As a result, Blue — an Australian heeler who was abandoned in town more than 10 years ago and has since become a mostly respected resident — can continue to hang out at the Butte General Store and watch the world go by.
Caretakers of the store, who feed Blue, initially sought an exemption from town leash laws for the dog, citing his friendly demeanor and long-time presence in the community.
After the town declined, a compromise was reached, and approved in a council vote, according to the Associated Press.
Invisible Fence of New Mexico donated a fence that gives Blue about an acre of territory to roam around the store. The system delivers an electric jolt when Blue crosses the perimeter, as he’s done once so far.
“They did a lot of training with him, but it’s going to take a while,” said Janice Conner, who owns the general store with husband Bob Owen.
Blue, who has repeatedly run away from homes that have tried to adopt him, has spent most of his time around the store since the death about two years ago of the owner of Casa Taco, Blue’s previous hangout.
Community members have built him an air-conditioned and heated dog house and store visitors regularly donate for his care.
The debate over what to do about Blue led to some positive changes in the town’s dog law. Under the new ordinance, pet owners must be given warnings before a dog can be picked up by animal control, and any complaints about a dog must be verified before pet owners are cited.
On top of that, Conner said, the controversy led to Blue making 3,700 Facebook friends.
“In his name, people have donated money to people with other dogs in need,” she said in a telephone interview. “Dogs have been adopted through his Facebook page. All around, it has been a real positive thing.”
While Blue has rarely exhibited aggressive behavior, some residents began complaining about Blue after a fatal pit bull attack in neighboring Truth or Consequences. Based on a complaint from a resident who said Blue was following her, Elephant Butte issued a citation for a leash law violation to Owen, even though he wasn’t the dog’s official owner.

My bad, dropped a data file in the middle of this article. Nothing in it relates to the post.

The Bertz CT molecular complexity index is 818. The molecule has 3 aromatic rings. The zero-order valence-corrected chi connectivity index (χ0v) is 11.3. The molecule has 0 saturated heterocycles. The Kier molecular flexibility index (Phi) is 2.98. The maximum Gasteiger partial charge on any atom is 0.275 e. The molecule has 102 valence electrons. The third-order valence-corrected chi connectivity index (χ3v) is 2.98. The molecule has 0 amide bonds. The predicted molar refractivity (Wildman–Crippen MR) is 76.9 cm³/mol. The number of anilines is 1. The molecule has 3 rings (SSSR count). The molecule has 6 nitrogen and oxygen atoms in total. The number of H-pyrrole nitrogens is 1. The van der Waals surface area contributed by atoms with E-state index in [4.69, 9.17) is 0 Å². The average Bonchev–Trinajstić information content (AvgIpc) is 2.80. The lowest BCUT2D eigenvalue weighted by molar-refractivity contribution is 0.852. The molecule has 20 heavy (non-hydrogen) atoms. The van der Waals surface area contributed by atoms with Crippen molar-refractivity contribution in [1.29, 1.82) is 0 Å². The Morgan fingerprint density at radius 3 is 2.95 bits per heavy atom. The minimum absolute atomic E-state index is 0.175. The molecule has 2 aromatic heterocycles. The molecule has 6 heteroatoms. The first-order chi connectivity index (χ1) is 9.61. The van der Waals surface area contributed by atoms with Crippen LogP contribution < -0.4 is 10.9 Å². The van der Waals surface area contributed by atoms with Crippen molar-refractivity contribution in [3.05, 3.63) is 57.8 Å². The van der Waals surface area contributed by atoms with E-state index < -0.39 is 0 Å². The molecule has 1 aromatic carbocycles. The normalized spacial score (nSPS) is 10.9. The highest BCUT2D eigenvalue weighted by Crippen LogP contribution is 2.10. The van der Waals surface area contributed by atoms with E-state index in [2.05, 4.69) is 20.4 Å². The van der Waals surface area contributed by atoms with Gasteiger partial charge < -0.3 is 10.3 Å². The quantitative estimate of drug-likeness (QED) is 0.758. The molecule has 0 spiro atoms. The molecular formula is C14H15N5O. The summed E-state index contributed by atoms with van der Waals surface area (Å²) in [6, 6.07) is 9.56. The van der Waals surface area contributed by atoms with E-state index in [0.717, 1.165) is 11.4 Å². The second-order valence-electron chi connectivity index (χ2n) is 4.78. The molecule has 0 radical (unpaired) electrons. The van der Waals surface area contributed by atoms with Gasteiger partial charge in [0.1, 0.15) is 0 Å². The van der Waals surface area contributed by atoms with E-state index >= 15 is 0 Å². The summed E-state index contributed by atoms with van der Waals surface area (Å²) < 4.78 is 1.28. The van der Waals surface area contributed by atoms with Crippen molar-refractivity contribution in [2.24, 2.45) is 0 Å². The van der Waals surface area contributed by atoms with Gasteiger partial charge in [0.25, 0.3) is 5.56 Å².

Albuquerque attorney Hilary Noskin took up Blue’s cause and, in addition to representing Owen, negotiated with the city to grant Blue a leash law exemption.
(Photo: From Blue’s Facebook page)
Posted by jwoestendiek July 26th, 2012 under Muttsblog.
Tags: animals, australian cattle dog, blue, bob owen, butte general store, city council, community, compromise, dog, electic, elephant butte, exemption, fence, heeler, invisible, janice conner, leash laws, new miexico, pets, wireless
It has been about three months since we last checked in on Wausau, Wisconsin, and that ridiculous two-dog limit it imposes on its residents.
At the time, Melissa Lecker and her husband James were being told by the city they must part with two of their four dogs.
James and Melissa had moved there three months earlier, for jobs, and bought a house — unaware of the city’s two-dog rule.
When they were notified they were in violation of it, they requested an exemption, pointing out that their two golden retrievers were 13 years old, and probably wouldn’t be around much longer anyway.
Most of the bureaucrats they appealed to acted like, well, bureaucrats. They declined to discuss an exception, and the Leckers decided that, rather than part with a family member, the only thing they could do was move.
After some media coverage about their situation, and the city’s two-dog limit, the city council began reviewing the law, and the mayor notified the Leckers that, until the council decided whether to change ordinance, they wouldn’t be fined.
As Melissa Lecker wrote in a recent opinion piece in the Wausau Daily Herald: